Hanging By a Thread: Cameron’s Diminishing Appeal Hopes Hinge on the Seat Belt Evidence

Sunday, June 16th, 2019 @ 7:34PM

Yes, Cameron is out.  But his fight is not yet over.  On Monday, June 17th, he will be filing his federal habeas appeal in the U.S. Court of Appeals for the Fourth Circuit.  This is the second-to-last appeal available to Cameron in the course of the habeas proceedings, with only the United States Supreme Court waiting beyond this stage.

The stakes have never been higher.  The chances of success in the Supreme Court are essentially nil for everybody, so this is basically a must-win for Cameron.

This latest appeal comes on the heels of the Richmond federal district court’s March 26th denial of Cameron’s habeas petition.  The court issued a 133-page opinion in support of the rejection, but its length was hardly an indication of its legal or factual accuracy.  As usual, the court had to commit numerous errors of fact and law in order to reach the conclusion that Cameron was not entitled to a new trial.  And also as usual, Cameron has precisely carved up those errors in his appeal of another bogus decision.

There is, however, one significant difference about the present appeal that sets it apart from Cameron’s previous work.  Whereas Cameron’s petitions and appeals are typically lengthy on account of just how many violations were committed in his case, he has narrowed this one down to just 28 pages.  So, why is this one so concise?  Simple.  After more than a decade of struggling for truth and justice, this case now boils down to one piece of evidence: the seat belt.  Whatever remote chance for victory that remains for Cameron, it will rise or fall on this one crucial focus.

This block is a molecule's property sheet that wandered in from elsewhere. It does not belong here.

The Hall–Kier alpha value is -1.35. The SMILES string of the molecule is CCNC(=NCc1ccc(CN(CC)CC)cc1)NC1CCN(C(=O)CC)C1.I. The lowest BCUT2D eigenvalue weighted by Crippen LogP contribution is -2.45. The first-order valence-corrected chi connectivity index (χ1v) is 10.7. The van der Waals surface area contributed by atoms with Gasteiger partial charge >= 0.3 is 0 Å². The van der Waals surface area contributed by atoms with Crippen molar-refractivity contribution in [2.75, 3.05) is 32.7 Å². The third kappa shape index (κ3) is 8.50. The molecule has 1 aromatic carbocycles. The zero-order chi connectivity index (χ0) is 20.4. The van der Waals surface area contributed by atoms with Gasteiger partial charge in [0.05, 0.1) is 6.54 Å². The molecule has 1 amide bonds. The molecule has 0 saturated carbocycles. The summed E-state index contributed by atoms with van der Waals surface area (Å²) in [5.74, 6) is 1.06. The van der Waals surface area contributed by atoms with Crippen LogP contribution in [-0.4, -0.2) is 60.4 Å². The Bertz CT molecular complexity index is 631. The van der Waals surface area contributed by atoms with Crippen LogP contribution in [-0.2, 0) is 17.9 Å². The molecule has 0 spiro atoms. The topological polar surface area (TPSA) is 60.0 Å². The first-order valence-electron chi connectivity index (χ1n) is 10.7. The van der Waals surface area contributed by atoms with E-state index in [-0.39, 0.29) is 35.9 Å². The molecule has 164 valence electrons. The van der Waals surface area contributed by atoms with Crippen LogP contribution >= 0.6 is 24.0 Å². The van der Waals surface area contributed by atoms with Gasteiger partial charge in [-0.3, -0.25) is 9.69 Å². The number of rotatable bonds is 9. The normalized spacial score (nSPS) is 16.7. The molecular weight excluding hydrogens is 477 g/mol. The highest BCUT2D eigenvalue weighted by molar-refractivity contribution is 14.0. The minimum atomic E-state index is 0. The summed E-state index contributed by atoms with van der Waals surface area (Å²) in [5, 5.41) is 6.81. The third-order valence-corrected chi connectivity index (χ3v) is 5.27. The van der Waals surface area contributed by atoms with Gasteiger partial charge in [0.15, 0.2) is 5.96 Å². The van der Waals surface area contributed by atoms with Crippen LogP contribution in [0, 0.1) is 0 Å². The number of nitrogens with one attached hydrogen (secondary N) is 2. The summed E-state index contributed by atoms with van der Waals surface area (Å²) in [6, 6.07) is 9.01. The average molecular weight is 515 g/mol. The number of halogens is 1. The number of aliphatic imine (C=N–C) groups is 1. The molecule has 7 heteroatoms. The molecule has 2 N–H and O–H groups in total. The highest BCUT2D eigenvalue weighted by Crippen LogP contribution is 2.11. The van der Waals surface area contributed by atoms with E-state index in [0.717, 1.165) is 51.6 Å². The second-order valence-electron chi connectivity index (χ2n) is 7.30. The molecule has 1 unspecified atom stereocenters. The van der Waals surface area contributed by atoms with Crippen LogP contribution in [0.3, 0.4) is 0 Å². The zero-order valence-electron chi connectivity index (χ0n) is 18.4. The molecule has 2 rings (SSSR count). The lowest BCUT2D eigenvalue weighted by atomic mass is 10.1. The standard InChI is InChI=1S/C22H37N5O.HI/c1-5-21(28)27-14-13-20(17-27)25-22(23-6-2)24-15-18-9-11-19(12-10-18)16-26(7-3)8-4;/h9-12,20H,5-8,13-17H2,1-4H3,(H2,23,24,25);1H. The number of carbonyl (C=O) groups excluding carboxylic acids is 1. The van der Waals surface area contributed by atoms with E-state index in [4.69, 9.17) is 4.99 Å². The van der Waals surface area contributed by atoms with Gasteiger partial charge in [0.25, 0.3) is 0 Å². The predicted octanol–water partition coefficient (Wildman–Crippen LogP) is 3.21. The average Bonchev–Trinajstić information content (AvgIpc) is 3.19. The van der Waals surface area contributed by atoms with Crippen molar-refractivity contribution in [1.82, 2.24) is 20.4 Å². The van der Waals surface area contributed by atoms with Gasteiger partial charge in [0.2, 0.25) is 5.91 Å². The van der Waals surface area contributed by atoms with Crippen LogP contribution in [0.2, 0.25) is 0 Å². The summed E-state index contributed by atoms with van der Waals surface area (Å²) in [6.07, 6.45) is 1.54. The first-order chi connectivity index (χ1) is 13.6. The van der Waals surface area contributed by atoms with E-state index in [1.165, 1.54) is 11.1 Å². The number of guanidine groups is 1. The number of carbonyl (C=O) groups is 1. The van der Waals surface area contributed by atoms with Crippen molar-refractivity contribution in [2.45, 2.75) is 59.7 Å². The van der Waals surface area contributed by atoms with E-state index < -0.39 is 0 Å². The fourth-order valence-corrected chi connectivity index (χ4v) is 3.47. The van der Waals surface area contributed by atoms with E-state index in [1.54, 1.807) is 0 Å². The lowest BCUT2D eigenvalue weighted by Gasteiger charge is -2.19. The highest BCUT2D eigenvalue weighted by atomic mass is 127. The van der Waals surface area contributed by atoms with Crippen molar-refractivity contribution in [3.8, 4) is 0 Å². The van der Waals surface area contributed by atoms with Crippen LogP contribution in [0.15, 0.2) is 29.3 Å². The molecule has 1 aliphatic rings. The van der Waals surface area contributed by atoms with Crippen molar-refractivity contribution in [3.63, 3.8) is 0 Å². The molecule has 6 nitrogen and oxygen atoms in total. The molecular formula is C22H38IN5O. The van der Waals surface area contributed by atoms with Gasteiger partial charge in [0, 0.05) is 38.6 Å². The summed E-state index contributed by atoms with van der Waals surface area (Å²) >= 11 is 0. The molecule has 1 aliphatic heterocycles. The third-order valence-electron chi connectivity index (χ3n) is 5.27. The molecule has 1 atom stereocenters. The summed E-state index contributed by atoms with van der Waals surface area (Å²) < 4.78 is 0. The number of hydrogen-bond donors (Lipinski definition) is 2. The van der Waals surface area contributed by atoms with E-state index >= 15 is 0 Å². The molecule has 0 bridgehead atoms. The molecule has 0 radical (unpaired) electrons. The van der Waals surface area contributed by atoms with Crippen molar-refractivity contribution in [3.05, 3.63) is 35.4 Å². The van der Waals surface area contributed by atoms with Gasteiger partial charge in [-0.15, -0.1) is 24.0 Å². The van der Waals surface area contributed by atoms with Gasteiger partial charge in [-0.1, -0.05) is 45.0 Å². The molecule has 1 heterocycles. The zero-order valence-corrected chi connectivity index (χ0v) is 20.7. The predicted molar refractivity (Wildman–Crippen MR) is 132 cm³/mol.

For those who may be unfamiliar with the case, or even for those who might need a refresher, the seat belt evidence scientifically proves that Cameron was not driving.  Dr. David Pape inspected the driver’s seat belt back in 2012 and determined that the belt was in use at the time of the collision.  This continues to stand in stark contrast with the overwhelming evidence that Cameron was not belted for the crash.  In fact, the evidence at trial showing that Cameron wasn’t belted was so clear and convincing that the Commonwealth never even challenged that assertion.

Unfortunately for Cameron, he didn’t get Dr. Pape’s report until after he was already convicted.  His trial attorney, Andrew Sacks, neglected to retain an expert to carry out the examination despite constant pleas from Cameron to do so.  That failing earned him a ruling from the Supreme Court of Virginia in 2017 dubbing his representation deficient.  Now, Cameron’s claims of innocence and ineffective assistance of counsel are his last legs on habeas, and they both revolve around the seat belt evidence.

Cameron had little to add for this update, telling us only that he feels this is his moment.  Although he realizes he stands little statistical chance to succeed, he still has confidence in what’s right and in his skills as a student of the law.  He also promised that he is working on ways to turn his experience into something that can be beneficial to others who have been wrongfully convicted.

The appeal is being posted along with this update.  Please take the time to read it.  The document entitled “Appeal” contains the substance of the appeal, while the other links are for the cover page and insets.  Until victory always!


4th Circuit Crockett v. Clarke Cover Page

Assignments of Error through TOA




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